Becoming Elektra: The True Story of Jac Holzman’s Visionary Record Label
By Mick Houghton
Review by David Chiu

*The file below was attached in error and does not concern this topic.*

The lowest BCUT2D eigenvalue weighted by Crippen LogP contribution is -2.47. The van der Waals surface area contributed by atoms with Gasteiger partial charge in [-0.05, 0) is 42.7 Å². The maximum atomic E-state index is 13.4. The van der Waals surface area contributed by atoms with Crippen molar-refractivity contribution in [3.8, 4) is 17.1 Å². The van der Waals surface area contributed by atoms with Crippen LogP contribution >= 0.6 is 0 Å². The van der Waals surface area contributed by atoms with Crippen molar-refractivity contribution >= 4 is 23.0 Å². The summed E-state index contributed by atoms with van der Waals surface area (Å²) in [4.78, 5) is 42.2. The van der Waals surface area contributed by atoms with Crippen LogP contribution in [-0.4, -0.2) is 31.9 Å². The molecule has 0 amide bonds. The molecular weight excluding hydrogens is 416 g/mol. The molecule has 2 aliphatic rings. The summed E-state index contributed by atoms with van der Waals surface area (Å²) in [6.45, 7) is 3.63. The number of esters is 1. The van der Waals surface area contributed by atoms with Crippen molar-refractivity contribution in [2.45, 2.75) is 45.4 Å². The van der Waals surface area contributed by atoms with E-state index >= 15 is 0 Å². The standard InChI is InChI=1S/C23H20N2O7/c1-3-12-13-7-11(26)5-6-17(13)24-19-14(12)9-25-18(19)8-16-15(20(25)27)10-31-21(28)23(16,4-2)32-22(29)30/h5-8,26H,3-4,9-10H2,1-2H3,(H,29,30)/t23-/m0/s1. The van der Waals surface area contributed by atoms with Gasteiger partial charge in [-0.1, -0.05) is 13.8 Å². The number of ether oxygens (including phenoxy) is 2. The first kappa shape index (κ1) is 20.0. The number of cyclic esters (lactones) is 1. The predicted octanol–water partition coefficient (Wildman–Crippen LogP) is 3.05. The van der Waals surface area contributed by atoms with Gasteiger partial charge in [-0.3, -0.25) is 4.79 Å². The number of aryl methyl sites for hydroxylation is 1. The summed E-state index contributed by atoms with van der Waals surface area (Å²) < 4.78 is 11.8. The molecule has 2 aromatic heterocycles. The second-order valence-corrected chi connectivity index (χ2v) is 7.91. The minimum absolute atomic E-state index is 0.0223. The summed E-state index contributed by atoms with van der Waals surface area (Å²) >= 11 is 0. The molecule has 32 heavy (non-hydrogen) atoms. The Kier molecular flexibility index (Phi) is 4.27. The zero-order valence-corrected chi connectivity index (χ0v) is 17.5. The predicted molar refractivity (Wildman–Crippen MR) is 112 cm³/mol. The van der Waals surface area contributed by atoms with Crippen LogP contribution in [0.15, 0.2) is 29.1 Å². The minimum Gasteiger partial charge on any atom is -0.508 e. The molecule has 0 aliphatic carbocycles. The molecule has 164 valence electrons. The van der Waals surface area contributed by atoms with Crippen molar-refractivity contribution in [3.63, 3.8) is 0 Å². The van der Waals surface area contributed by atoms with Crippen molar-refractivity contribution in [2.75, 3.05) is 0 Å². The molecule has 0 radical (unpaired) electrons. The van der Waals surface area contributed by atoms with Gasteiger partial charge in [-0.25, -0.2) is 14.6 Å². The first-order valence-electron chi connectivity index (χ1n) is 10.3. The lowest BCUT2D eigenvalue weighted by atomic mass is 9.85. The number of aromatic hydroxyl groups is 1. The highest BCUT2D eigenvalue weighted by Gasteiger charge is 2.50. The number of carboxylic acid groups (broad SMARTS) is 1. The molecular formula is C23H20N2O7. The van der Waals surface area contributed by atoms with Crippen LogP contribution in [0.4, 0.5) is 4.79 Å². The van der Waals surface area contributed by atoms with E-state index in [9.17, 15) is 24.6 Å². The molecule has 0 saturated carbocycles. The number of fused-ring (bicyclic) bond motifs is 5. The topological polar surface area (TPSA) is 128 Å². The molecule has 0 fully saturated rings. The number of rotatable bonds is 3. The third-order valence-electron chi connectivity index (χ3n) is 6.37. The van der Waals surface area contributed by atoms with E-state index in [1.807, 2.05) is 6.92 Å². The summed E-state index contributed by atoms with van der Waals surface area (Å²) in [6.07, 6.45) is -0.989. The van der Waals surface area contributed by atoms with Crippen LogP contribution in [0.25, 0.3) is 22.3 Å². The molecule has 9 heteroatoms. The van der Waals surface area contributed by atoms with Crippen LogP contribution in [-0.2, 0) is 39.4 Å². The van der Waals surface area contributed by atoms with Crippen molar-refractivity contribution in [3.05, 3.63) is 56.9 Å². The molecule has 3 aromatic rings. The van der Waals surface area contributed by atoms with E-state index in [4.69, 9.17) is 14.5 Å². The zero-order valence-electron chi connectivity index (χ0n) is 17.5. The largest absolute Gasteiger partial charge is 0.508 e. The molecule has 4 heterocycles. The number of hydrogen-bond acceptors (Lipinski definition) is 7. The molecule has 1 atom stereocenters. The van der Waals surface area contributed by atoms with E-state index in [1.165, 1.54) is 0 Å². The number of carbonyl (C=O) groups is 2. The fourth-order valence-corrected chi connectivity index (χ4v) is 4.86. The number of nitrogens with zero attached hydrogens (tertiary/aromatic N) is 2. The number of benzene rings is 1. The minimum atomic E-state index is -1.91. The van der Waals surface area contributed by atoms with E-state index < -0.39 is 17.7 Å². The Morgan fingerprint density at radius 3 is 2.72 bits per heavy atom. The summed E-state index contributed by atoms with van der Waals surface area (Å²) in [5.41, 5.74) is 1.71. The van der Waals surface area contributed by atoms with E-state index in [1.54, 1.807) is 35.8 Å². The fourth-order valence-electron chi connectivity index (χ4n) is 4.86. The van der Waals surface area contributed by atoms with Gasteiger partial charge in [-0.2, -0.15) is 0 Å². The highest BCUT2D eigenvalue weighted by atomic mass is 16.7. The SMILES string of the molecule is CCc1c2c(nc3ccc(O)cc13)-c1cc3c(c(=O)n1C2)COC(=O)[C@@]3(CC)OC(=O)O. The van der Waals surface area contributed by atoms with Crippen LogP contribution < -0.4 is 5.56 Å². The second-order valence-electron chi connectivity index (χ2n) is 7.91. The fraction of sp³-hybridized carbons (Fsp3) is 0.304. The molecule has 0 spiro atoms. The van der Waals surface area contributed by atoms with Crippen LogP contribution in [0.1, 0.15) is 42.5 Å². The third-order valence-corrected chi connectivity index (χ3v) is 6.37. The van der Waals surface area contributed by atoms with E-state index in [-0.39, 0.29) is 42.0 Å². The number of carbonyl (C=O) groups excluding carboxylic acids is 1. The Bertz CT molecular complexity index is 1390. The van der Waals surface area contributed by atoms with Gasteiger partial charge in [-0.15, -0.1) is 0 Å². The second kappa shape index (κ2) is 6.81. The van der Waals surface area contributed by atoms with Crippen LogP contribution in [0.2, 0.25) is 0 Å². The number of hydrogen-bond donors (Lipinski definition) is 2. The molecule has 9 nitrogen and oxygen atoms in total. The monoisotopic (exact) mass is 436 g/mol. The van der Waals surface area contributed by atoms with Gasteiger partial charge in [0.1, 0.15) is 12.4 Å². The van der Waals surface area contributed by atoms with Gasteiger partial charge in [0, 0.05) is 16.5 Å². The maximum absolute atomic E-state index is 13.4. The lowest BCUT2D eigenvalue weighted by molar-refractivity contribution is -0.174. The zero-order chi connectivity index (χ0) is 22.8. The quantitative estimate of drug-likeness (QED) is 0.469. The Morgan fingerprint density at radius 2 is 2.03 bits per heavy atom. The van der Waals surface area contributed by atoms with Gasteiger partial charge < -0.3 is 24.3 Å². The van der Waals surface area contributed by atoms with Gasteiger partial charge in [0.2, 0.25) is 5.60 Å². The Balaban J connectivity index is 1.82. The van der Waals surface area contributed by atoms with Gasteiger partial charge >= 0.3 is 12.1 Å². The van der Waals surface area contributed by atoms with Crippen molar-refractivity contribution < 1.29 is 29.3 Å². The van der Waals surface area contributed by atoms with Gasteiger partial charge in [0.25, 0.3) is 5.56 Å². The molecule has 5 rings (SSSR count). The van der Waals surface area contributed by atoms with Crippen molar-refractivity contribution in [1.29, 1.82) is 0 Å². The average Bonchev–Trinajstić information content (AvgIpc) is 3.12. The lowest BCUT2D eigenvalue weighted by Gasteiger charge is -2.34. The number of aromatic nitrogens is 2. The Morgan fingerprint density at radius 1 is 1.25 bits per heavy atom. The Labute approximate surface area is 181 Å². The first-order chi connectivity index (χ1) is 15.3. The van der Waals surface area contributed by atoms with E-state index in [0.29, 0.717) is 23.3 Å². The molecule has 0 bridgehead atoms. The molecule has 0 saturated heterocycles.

Sixty years ago, a St. John’s College student named Jac Holzman founded a record label called Elektra and the rest as they say is history. Along with Columbia and Atlantic, Elektra would forge an amazing path of musical artistry spanning from the label’s folk beginnings in the ‘50s and early ‘60s through today’s artists like Cee-Lo and Bruno Mars. Elektra’s legendary career is the subject of this fascinating book by music journalist Mick Houghton. Covering the years of Holzman’s tenure at the label from 1950 to 1973, Becoming Elektra tells the story of how Holzman, a technology geek, started the label at a time when the LP record was changing the how music was not only recorded but also distributed, giving independent entrepreneurs a chance. Its first album was 1951’s “New Songs” by John Gruen and then Elektra became a preeminent folk music label through artists like Jean Ritchie and Theodore Bikel and it continued in the ‘early-mid ‘60s with Judy Collins. But then the label moved towards electric music first with the Paul Butterfield Blues Band and then hit the commercial rock jackpot with the Doors. In addition to those aforementioned acts, other sections of the book talk about the important label artists of the period including Love, Tim Buckley, Fred Neil, Carly Simon, the Stooges, MC5 and Bread. Former Elektra artists and most importantly Holzman himself offer insight about how the label was founded and treated its the artists along with the stories behind the music and the business. The book concludes with the end of Holzman’s time at Elektra, which fell into good hands for the next 37 years and continues to thrive. Becoming Elektra is a reminder of past glories when it comes to the business of music as well as a fitting tribute to the genius of Holzman.